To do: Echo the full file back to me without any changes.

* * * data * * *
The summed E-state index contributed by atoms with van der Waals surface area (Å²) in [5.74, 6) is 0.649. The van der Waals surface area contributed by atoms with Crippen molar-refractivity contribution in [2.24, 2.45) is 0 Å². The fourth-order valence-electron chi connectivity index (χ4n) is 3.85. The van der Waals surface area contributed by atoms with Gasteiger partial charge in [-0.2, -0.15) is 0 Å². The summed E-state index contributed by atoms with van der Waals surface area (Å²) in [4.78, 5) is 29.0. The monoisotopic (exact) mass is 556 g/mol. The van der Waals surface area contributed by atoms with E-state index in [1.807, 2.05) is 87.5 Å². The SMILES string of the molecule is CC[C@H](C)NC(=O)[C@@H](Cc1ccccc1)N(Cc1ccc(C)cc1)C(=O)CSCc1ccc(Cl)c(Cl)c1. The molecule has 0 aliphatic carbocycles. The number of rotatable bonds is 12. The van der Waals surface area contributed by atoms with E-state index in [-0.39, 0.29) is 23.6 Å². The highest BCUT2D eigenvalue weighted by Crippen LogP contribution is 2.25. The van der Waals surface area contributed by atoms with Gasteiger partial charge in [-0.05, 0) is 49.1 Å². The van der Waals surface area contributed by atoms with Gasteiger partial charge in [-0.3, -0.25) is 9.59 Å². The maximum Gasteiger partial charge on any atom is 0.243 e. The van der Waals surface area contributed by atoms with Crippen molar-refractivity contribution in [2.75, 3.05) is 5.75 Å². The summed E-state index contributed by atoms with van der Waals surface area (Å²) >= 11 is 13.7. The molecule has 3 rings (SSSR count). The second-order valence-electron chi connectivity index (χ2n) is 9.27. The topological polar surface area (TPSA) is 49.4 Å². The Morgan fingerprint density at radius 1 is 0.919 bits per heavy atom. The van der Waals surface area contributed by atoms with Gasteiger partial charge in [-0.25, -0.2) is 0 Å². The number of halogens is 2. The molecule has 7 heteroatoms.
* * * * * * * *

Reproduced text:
The summed E-state index contributed by atoms with van der Waals surface area (Å²) in [5.74, 6) is 0.649. The van der Waals surface area contributed by atoms with Crippen molar-refractivity contribution in [2.24, 2.45) is 0 Å². The fourth-order valence-electron chi connectivity index (χ4n) is 3.85. The van der Waals surface area contributed by atoms with Gasteiger partial charge in [-0.2, -0.15) is 0 Å². The summed E-state index contributed by atoms with van der Waals surface area (Å²) in [4.78, 5) is 29.0. The monoisotopic (exact) mass is 556 g/mol. The van der Waals surface area contributed by atoms with E-state index in [1.807, 2.05) is 87.5 Å². The SMILES string of the molecule is CC[C@H](C)NC(=O)[C@@H](Cc1ccccc1)N(Cc1ccc(C)cc1)C(=O)CSCc1ccc(Cl)c(Cl)c1. The molecule has 0 aliphatic carbocycles. The number of rotatable bonds is 12. The van der Waals surface area contributed by atoms with E-state index in [-0.39, 0.29) is 23.6 Å². The highest BCUT2D eigenvalue weighted by Crippen LogP contribution is 2.25. The van der Waals surface area contributed by atoms with Gasteiger partial charge in [-0.05, 0) is 49.1 Å². The van der Waals surface area contributed by atoms with Gasteiger partial charge in [-0.3, -0.25) is 9.59 Å². The maximum Gasteiger partial charge on any atom is 0.243 e. The van der Waals surface area contributed by atoms with Crippen molar-refractivity contribution in [2.75, 3.05) is 5.75 Å². The summed E-state index contributed by atoms with van der Waals surface area (Å²) >= 11 is 13.7. The molecule has 3 rings (SSSR count). The second-order valence-electron chi connectivity index (χ2n) is 9.27. The topological polar surface area (TPSA) is 49.4 Å². The Morgan fingerprint density at radius 1 is 0.919 bits per heavy atom. The van der Waals surface area contributed by atoms with Gasteiger partial charge in [-0.25, -0.2) is 0 Å². The number of halogens is 2. The molecule has 7 heteroatoms.